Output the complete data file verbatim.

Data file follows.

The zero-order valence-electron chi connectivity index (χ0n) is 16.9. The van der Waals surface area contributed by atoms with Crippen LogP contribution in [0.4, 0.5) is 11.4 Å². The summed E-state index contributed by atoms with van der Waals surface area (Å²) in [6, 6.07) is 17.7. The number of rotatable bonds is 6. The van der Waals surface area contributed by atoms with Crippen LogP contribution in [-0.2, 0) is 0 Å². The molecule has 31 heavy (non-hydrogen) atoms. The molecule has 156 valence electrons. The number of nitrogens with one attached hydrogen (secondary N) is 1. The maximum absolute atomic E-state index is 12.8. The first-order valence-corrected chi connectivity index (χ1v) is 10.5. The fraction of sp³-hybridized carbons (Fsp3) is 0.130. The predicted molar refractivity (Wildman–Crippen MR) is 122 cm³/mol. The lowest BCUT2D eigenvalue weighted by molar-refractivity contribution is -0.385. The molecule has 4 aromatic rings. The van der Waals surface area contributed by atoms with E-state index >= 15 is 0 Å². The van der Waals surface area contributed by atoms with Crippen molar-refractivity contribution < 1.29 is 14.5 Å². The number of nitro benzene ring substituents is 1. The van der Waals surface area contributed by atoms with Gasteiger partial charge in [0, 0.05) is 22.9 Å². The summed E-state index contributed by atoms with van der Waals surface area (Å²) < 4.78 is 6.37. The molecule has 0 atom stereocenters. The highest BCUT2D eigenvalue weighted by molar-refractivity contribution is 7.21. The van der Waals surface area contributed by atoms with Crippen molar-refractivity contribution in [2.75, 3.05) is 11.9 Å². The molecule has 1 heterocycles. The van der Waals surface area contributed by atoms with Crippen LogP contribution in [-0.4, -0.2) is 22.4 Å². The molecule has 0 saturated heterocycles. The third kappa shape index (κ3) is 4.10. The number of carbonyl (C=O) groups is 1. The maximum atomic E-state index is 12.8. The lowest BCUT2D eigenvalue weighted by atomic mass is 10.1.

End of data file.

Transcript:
The zero-order valence-electron chi connectivity index (χ0n) is 16.9. The van der Waals surface area contributed by atoms with Crippen LogP contribution in [0.4, 0.5) is 11.4 Å². The summed E-state index contributed by atoms with van der Waals surface area (Å²) in [6, 6.07) is 17.7. The number of rotatable bonds is 6. The van der Waals surface area contributed by atoms with Crippen LogP contribution in [-0.2, 0) is 0 Å². The molecule has 31 heavy (non-hydrogen) atoms. The molecule has 156 valence electrons. The number of nitrogens with one attached hydrogen (secondary N) is 1. The maximum absolute atomic E-state index is 12.8. The first-order valence-corrected chi connectivity index (χ1v) is 10.5. The fraction of sp³-hybridized carbons (Fsp3) is 0.130. The predicted molar refractivity (Wildman–Crippen MR) is 122 cm³/mol. The lowest BCUT2D eigenvalue weighted by molar-refractivity contribution is -0.385. The molecule has 4 aromatic rings. The van der Waals surface area contributed by atoms with E-state index >= 15 is 0 Å². The van der Waals surface area contributed by atoms with Crippen molar-refractivity contribution < 1.29 is 14.5 Å². The number of nitro benzene ring substituents is 1. The van der Waals surface area contributed by atoms with Gasteiger partial charge in [0, 0.05) is 22.9 Å². The summed E-state index contributed by atoms with van der Waals surface area (Å²) < 4.78 is 6.37. The molecule has 0 atom stereocenters. The highest BCUT2D eigenvalue weighted by molar-refractivity contribution is 7.21. The van der Waals surface area contributed by atoms with Crippen molar-refractivity contribution in [2.75, 3.05) is 11.9 Å². The molecule has 1 heterocycles. The van der Waals surface area contributed by atoms with Crippen LogP contribution in [-0.4, -0.2) is 22.4 Å². The molecule has 0 saturated heterocycles. The third kappa shape index (κ3) is 4.10. The number of carbonyl (C=O) groups is 1. The maximum atomic E-state index is 12.8. The lowest BCUT2D eigenvalue weighted by atomic mass is 10.1.